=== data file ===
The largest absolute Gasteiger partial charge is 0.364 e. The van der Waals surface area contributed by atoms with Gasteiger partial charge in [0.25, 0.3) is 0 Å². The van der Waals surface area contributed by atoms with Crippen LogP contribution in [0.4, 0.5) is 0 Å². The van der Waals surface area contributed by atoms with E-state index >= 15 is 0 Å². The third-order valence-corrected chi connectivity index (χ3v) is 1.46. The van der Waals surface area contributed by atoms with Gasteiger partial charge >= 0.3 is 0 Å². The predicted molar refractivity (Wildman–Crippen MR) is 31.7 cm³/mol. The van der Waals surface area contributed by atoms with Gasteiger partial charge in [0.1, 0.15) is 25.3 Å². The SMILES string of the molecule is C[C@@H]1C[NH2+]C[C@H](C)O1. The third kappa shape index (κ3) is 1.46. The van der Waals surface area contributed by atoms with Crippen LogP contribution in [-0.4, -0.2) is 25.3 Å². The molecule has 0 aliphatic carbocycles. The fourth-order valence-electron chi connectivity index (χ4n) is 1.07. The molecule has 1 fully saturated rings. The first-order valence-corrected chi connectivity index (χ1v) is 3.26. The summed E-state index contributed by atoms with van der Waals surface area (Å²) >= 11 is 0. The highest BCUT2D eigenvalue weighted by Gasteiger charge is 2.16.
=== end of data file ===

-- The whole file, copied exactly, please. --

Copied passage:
The largest absolute Gasteiger partial charge is 0.364 e. The van der Waals surface area contributed by atoms with Gasteiger partial charge in [0.25, 0.3) is 0 Å². The van der Waals surface area contributed by atoms with Crippen LogP contribution in [0.4, 0.5) is 0 Å². The van der Waals surface area contributed by atoms with E-state index >= 15 is 0 Å². The third-order valence-corrected chi connectivity index (χ3v) is 1.46. The van der Waals surface area contributed by atoms with Gasteiger partial charge >= 0.3 is 0 Å². The predicted molar refractivity (Wildman–Crippen MR) is 31.7 cm³/mol. The van der Waals surface area contributed by atoms with Gasteiger partial charge in [0.1, 0.15) is 25.3 Å². The SMILES string of the molecule is C[C@@H]1C[NH2+]C[C@H](C)O1. The third kappa shape index (κ3) is 1.46. The van der Waals surface area contributed by atoms with Crippen LogP contribution in [-0.4, -0.2) is 25.3 Å². The molecule has 0 aliphatic carbocycles. The fourth-order valence-electron chi connectivity index (χ4n) is 1.07. The molecule has 1 fully saturated rings. The first-order valence-corrected chi connectivity index (χ1v) is 3.26. The summed E-state index contributed by atoms with van der Waals surface area (Å²) >= 11 is 0. The highest BCUT2D eigenvalue weighted by Gasteiger charge is 2.16.